Traverse 2 has been reconfigured for this show, and it’s good to see it being used imaginatively. The acting space is tented with crumpled white sheets, and the seating comprises rows of ‘tree stumps’ (covered stools) and cushions, presumably intended for the wee ones to sit on and, at the back, a single row of adult-sized chairs. On entering, we’re asked to hang up our coats and remove our shoes, which somehow adds to the sense of occasion: something different is happening here. Largely, it works well, although there are some issues with the sight lines. There’s no one organising the smallest children to the front rows, and not enough full-sized seats for the grown-ups accompanying them. I can understand the wish to create something intimate, with no clear boundaries. But it might make sense to place the beautiful model house on a higher plinth, so that we can actually see it, and for the boy not to spend quite so much time sitting or lying on the floor.

Sherin and Guiffo embody all the different animals, and their performances are enchanting. Perhaps there’s a little too much repetition for me (the same route through the audience; three different lots of projected images), but the target audience seem to lap it up and, at forty-five minutes, there’s no time for this to flag.

Once Upon a Snowstorm is a sweet, simple tale, with some beautiful imagery.

3 stars

Philip Caveney

Cell Outs


Traverse Theatre, Edinburgh

As true stories go, the plot of Cell Outs is a remarkable one. Written and performed by Harriet Troup and Ella Church and directed by Grace Church, it’s the tale of two naïve drama school graduates who enlist on a new scheme that promises to allow them to bring their social justice dreams to light in the prison system. Sounds exciting, right? They eagerly sign up and, after just six weeks of basic training, they find themselves enrolled as… prison warders, working in two adjoining gaols. Troup is based in a male prison (delicately titled HM Prick for the purposes of this drama) while Church works at the women’s prison (HM Pussy).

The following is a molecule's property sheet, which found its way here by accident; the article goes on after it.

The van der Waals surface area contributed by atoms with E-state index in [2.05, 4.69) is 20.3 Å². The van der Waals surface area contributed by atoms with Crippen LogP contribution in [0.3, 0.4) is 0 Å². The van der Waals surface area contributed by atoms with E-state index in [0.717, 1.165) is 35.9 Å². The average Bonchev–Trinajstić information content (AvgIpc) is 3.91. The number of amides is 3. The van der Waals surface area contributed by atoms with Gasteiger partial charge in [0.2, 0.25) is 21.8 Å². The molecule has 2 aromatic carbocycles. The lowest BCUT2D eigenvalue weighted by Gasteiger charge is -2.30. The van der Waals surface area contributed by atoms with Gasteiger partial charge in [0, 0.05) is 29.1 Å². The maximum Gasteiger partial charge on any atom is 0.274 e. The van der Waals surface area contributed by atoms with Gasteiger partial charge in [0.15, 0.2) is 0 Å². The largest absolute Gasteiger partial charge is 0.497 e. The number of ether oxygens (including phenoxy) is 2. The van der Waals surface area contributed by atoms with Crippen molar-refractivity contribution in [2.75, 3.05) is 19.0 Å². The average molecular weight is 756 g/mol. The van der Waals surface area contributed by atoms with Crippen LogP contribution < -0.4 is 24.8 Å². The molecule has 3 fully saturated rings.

They quickly learn that opportunities to use their drama skills are nonexistent. Instead, they must negotiate the endless litany of drug dealing, scrapping, tongue lashings and suicides that are part and parcel of everyday prison life. At first, they’re appalled by what they witness but, as the days roll inexorably by, they become increasingly hardened to the horrors, inured to the misery around them and in serious danger of becoming everything they dislike about the system.

Troup and Church are engaging performers and they attack their roles with gusto. We are presented with a series of sketches chronicling their descent into the abyss, interspersed with voice recordings from inmates and fellow workers. They also perform occasional musical interludes, which – it must be said – vary in quality. A clever parody of ‘Doe, a Deer,’ utilising prison vernacular is a particular highlight, but some of the rap-inflected offerings feel more generic.

If there’s a major issue here, it’s the play’s story arc, which starts bleak and funny and, without really developing, soon becomes just plain bleak. Furthermore, many of the major dramatic occurrences later in the drama are told rather than shown; for the true tragedy to strike home, we need to see a climactic incident played out before our eyes, rather than just hear about it.